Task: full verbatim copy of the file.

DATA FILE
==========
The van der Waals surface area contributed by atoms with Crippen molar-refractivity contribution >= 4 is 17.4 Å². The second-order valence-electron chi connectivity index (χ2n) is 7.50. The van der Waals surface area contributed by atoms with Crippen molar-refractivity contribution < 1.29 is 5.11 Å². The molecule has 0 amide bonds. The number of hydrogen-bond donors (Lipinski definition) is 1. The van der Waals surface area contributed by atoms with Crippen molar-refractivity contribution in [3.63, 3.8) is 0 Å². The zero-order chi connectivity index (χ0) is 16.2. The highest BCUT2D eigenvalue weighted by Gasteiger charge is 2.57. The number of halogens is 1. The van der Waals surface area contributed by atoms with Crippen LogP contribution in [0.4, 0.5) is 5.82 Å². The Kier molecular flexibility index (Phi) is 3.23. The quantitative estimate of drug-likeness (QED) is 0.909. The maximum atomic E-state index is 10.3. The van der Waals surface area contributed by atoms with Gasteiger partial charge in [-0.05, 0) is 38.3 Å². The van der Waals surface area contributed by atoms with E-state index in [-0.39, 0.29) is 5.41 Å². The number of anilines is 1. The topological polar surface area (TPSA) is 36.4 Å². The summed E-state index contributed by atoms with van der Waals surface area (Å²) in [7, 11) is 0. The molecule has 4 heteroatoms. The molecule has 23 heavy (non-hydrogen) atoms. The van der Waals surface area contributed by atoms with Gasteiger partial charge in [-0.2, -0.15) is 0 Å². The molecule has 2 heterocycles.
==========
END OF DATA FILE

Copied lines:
The van der Waals surface area contributed by atoms with Crippen molar-refractivity contribution >= 4 is 17.4 Å². The second-order valence-electron chi connectivity index (χ2n) is 7.50. The van der Waals surface area contributed by atoms with Crippen molar-refractivity contribution < 1.29 is 5.11 Å². The molecule has 0 amide bonds. The number of hydrogen-bond donors (Lipinski definition) is 1. The van der Waals surface area contributed by atoms with Crippen molar-refractivity contribution in [3.63, 3.8) is 0 Å². The zero-order chi connectivity index (χ0) is 16.2. The highest BCUT2D eigenvalue weighted by Gasteiger charge is 2.57. The number of halogens is 1. The van der Waals surface area contributed by atoms with Crippen LogP contribution in [0.4, 0.5) is 5.82 Å². The Kier molecular flexibility index (Phi) is 3.23. The quantitative estimate of drug-likeness (QED) is 0.909. The maximum atomic E-state index is 10.3. The van der Waals surface area contributed by atoms with Gasteiger partial charge in [-0.05, 0) is 38.3 Å². The van der Waals surface area contributed by atoms with E-state index in [-0.39, 0.29) is 5.41 Å². The number of anilines is 1. The topological polar surface area (TPSA) is 36.4 Å². The summed E-state index contributed by atoms with van der Waals surface area (Å²) in [7, 11) is 0. The molecule has 4 heteroatoms. The molecule has 23 heavy (non-hydrogen) atoms. The van der Waals surface area contributed by atoms with Gasteiger partial charge in [-0.2, -0.15) is 0 Å². The molecule has 2 heterocycles.